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Ed Blakemore
2nd Year Law Student
The University of Dayton School of Law

Recently, the top news story on all three major news networks was the auction held to sell O.J. Simpson's few remaining possessions. The auction itself was not a surprise as his accusers truly want to see him pay the exceedingly ludicrous judgment. However, I did find rather surprising one auction participant who bought some of the items and then took them to city hall the next day and burned them.

This person's actions made me realize that some Americans may never get over their anger about Simpson's acquittal more than three years ago. But people are more than just upset, they are completely outraged. Their continual anger is especially a mystery to me as I am one of the few remaining people willing to publicly admit that Simpson was innocent. I once thought the anger many people felt about the Simpson acquittal would have subsided by now and those individuals would have found something to do with their lives.

My optimism was guided by the notion that when other celebrated trials ended in controversial verdicts and the public took their short time to vent their frustrations, the end result and relevant players became nothing more than a faint memory. For example, does anyone know or care what William Kennedy Smith, Christian Brando, or Bernard Goetz are doing today? No one got upset the multiple times John Gotti was acquitted before finally being sent to prison. Hell, Charles Manson and Ted Bundy combined never received this much attention. In those cases, much of the public vented their frustrations at the system for a few months and then returned to their regular lives.

For many reasons, the Simpson case seems to represent an entirely different problem. This case represented the first time the American public felt a black man "got off" for a crime without receiving any punishment. Many people believe he beat the justice system. Interestingly enough, the concept of Simpson beating the justice system has especially aggravated white America to such a degree that they feel they must watch his every move in hopes that someday he will slip up and finally ask forgiveness for the murders. Some people must be thinking, "If we follow him while he goes to get a fish sandwich, he just might tell us why he killed those poor two innocent, defenseless white people."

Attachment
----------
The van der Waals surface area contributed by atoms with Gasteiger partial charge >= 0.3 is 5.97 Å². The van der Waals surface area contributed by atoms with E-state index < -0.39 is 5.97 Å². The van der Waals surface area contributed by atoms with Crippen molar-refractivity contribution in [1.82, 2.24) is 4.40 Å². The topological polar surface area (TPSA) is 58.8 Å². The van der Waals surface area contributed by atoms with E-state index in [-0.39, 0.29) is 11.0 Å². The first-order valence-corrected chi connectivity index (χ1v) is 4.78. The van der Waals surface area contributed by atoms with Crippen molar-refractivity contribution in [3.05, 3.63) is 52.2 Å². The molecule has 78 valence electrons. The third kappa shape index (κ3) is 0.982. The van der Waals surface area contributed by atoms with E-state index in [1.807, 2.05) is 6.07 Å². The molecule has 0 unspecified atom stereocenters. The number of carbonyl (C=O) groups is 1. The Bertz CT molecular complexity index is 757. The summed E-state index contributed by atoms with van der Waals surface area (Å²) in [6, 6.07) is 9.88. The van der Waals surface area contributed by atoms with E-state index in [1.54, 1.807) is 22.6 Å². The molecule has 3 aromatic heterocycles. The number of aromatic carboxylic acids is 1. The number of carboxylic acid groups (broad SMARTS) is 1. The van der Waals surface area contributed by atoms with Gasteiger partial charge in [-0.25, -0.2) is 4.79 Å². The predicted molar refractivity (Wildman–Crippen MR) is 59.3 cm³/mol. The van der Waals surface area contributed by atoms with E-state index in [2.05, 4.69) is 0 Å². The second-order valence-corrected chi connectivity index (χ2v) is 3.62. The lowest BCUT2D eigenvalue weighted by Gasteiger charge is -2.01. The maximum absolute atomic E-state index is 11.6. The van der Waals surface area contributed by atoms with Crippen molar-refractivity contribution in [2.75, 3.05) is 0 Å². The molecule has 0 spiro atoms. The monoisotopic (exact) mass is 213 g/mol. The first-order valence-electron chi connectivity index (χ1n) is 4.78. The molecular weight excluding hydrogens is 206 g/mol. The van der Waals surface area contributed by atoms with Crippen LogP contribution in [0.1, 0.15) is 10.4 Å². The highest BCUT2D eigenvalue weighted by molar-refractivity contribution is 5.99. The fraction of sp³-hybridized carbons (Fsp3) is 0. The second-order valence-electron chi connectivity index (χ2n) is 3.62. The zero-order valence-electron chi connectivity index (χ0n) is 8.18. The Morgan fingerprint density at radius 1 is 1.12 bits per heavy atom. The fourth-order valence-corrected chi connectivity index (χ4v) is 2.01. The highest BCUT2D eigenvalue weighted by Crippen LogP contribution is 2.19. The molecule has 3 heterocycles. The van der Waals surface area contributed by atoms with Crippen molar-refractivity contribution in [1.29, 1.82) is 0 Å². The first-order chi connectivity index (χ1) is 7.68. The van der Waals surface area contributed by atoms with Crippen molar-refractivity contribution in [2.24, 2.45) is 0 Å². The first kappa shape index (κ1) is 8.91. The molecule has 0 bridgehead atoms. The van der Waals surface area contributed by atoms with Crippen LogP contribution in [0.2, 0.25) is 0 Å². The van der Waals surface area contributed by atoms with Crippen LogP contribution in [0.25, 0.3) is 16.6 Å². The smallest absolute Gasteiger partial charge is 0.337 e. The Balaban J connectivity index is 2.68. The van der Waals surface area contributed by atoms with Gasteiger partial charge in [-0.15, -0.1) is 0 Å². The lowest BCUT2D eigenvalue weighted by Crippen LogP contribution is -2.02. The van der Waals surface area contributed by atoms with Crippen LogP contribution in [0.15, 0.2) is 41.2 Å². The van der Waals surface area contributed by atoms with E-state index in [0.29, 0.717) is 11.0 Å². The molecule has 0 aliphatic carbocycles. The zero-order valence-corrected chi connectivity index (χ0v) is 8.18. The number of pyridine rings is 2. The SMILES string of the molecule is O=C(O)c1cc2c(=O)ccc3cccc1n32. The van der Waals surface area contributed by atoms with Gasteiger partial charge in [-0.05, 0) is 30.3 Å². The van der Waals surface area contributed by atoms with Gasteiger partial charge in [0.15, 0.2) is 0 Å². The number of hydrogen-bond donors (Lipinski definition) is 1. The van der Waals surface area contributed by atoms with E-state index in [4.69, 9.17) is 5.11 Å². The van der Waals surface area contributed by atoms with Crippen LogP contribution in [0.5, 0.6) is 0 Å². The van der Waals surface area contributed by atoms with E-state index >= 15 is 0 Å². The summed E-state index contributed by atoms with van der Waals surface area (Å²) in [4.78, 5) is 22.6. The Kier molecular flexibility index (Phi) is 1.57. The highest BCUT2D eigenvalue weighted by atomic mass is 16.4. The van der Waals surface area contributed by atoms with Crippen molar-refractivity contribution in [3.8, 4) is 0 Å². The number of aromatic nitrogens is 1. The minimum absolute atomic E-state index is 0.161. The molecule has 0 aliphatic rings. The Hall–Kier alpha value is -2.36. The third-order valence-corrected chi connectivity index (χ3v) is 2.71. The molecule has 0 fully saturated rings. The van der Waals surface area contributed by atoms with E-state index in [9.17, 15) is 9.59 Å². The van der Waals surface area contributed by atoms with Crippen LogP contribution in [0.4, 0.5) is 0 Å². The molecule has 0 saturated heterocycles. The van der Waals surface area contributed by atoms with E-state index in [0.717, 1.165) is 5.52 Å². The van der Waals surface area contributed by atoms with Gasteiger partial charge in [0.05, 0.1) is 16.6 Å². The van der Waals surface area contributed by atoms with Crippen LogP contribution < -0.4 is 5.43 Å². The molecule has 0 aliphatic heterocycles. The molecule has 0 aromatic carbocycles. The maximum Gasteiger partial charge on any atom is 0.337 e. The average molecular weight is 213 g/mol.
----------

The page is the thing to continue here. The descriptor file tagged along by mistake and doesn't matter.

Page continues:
One prominent Cleveland attorney told me that White America would not be satisfied until Simpson was dead. I was naive enough to disbelieve her. I now believe this woman was quite perceptive. White America seems to have taken it very personally that Simpson is not groveling before them asking for mercy. I'm sure they feel pain every time a news camera shows him playing golf or walking out of his home. It's rather tragic many people, who never knew the victims or the accused, took this case so personally.

The real question which must be answered is why many people take the outcome so personally and want to see Simpson dead. What makes his case so different from the other aforementioned celebrated cases? Do some people not understand why the "reasonable doubt" standard is used in the criminal system? Are we, as a society, ready to toss the system created by my Founding Stepfathers just because some people do not like one jury's verdict? Perhaps this case will never die because it has provided more jobs to out-of-work and washed up trial attorneys as commentators that any other event in American history.

The Simpson case has taught minorities a very important lesson. No matter how the law is written, I will always be stopped more often by the police. I will always be the last recipient of a home loan. I will always cause white women to immediately clutch at their purses at the sight of me. Mere change of the laws, in isolation, will not alter people's conduct and attitudes. Until we can begin the dialogue about those views and potentially see past those dangerous attitudes, we cannot progress as a society.